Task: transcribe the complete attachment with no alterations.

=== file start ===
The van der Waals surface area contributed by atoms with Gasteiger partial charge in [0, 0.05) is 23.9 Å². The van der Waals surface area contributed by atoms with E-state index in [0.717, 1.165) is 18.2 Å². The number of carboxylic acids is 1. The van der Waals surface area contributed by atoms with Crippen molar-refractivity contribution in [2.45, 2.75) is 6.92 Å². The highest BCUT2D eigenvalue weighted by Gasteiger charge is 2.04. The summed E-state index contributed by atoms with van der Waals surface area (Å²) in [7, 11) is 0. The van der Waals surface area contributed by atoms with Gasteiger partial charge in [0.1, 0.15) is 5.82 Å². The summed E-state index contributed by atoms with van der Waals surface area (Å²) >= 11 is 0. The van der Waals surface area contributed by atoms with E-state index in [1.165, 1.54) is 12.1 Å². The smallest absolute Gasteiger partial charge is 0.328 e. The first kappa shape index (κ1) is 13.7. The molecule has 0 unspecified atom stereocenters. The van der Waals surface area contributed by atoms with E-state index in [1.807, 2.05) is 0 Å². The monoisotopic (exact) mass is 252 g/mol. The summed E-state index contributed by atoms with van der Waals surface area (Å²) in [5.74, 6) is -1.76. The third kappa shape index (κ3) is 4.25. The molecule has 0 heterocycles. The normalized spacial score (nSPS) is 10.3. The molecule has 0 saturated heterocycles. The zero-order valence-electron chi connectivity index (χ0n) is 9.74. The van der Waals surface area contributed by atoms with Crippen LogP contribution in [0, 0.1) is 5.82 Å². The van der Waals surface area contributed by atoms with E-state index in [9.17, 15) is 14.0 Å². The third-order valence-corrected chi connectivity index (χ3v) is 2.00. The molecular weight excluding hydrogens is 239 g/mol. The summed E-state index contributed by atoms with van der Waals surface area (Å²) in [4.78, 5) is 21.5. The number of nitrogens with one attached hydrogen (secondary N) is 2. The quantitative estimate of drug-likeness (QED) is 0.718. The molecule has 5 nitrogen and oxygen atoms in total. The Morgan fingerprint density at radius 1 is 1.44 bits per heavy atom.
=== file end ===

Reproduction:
The van der Waals surface area contributed by atoms with Gasteiger partial charge in [0, 0.05) is 23.9 Å². The van der Waals surface area contributed by atoms with E-state index in [0.717, 1.165) is 18.2 Å². The number of carboxylic acids is 1. The van der Waals surface area contributed by atoms with Crippen molar-refractivity contribution in [2.45, 2.75) is 6.92 Å². The highest BCUT2D eigenvalue weighted by Gasteiger charge is 2.04. The summed E-state index contributed by atoms with van der Waals surface area (Å²) in [7, 11) is 0. The van der Waals surface area contributed by atoms with Gasteiger partial charge in [0.1, 0.15) is 5.82 Å². The summed E-state index contributed by atoms with van der Waals surface area (Å²) >= 11 is 0. The van der Waals surface area contributed by atoms with E-state index in [1.165, 1.54) is 12.1 Å². The smallest absolute Gasteiger partial charge is 0.328 e. The first kappa shape index (κ1) is 13.7. The molecule has 0 unspecified atom stereocenters. The van der Waals surface area contributed by atoms with E-state index in [1.807, 2.05) is 0 Å². The monoisotopic (exact) mass is 252 g/mol. The summed E-state index contributed by atoms with van der Waals surface area (Å²) in [5.74, 6) is -1.76. The third kappa shape index (κ3) is 4.25. The molecule has 0 heterocycles. The normalized spacial score (nSPS) is 10.3. The molecule has 0 saturated heterocycles. The zero-order valence-electron chi connectivity index (χ0n) is 9.74. The van der Waals surface area contributed by atoms with Crippen LogP contribution in [0, 0.1) is 5.82 Å². The van der Waals surface area contributed by atoms with E-state index in [9.17, 15) is 14.0 Å². The third-order valence-corrected chi connectivity index (χ3v) is 2.00. The molecular weight excluding hydrogens is 239 g/mol. The summed E-state index contributed by atoms with van der Waals surface area (Å²) in [4.78, 5) is 21.5. The number of nitrogens with one attached hydrogen (secondary N) is 2. The quantitative estimate of drug-likeness (QED) is 0.718. The molecule has 5 nitrogen and oxygen atoms in total. The Morgan fingerprint density at radius 1 is 1.44 bits per heavy atom.